BY PATRICIA BIANCA S. TACULAO

There are many fruits in the Philippines that are known for their distinct shape, color, or smell. Among these is the Java apple (Syzygium samarangense), locally known as makopa. Even Filipino riddles or bugtong note the characteristics of the fruit, which are its bell or pear-like shape and bright red color. 

Makopa is native to Southeast Asian countries including the Philippines, India, Myanmar, Sri Lanka, Bangladesh, Pakistan, and Thailand. The fruit comes from a tropical tree that can grow up to 12 meters tall. Makopa fruits also come in different colors such as white, green, purple, and even black. 

When eaten, makopa tastes similar to an apple but, with softer flesh. 

Requirements in growing makopa 

Usually, makopa trees can thrive even in poor soil and aren’t high maintenance. Yet the ideal soil to grow the trees in ranges from mildly acidic to mildly alkaline and sandy to clayey. The soil should also be kept moist most of the time to avoid water stress and to promote growth in the trees. 

(Read about how ‘Mama Sita Makopa’ offers cultivation opportunities

As for the temperature, makopa trees grow in areas with a temperature range of 25 to 32 degrees Celsius. 

Makopa trees need an abundant water supply throughout their growth period. but sudden watering can cause water stress. The best approach is to practice irrigation methods to help the soil maintain the constant level of moisture that the trees need. 

To promote healthy growth in makopa trees, weeding is also required. The trees can also be pruned as it grows older to maximize its fruit-bearing potential.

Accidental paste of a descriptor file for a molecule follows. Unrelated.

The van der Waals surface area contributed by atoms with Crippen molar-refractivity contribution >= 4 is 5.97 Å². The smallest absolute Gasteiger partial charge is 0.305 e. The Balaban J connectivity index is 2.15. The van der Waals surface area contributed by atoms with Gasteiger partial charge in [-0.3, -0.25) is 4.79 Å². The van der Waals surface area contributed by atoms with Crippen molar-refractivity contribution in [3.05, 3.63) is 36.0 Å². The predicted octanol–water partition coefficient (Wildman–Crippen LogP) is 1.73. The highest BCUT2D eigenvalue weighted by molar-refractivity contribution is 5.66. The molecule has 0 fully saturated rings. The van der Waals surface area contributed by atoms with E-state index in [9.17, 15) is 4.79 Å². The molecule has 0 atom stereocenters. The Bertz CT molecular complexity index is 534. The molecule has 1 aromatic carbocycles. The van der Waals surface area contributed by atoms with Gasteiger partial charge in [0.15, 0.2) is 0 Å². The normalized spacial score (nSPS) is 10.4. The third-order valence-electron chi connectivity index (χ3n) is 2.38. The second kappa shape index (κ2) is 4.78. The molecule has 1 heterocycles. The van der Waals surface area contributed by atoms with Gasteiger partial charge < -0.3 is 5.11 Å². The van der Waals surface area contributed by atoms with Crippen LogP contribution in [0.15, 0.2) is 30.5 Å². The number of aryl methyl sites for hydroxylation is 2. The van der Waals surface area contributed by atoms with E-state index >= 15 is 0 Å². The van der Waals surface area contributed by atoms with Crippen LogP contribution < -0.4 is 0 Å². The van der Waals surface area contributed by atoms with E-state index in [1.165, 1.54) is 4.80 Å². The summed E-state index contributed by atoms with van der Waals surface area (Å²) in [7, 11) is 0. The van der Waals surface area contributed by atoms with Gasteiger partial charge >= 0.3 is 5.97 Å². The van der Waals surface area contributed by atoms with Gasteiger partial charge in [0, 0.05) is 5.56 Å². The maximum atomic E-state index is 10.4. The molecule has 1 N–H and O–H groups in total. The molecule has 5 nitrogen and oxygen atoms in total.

Common pests diseases in makopa trees

Makopa trees don’t always get attacked by pests and diseases, but root rot is the common problem that farmers have to face when growing these trees. 

If the disease is caught early, farmers can trim off the affected roots to save the rest of the tree. But if the disease has spread significantly, the best course of action is to remove the infected tree from the area to prevent other trees nearby from catching root rot. 

Pests include aphids, ants, and mealy bugs. These can be easily removed from the leaves using a solution made from dishwashing soap and water. 

Health benefits of makopa 

Apart from being a tasty, healthy snack that’s used in candies, jams, and other products, makopa fruits have a wide range of health benefits to its consumers. 

In Philippine traditional medicine, makopa is considered a remedy to diabetes. Other benefits of the fruit to human health include easing constipation, promoting heart health, boosting the immune system, lowering cholesterol, and more. 

Before, makopa trees could be found almost anywhere in the Philippines, even in the middle of cities. These were a favorite among earlier generations. But the rise of urbanization has resulted in the gradual decline in the number of trees and the demand for fruit. 

Now, it is only in provinces or select areas in the city where can people catch a glimpse of the bell-shaped fruit in abundance. Luckily, that can be changed through urban gardening where people can not only enjoy growing their food, but can also preserve and promote native species like makopa.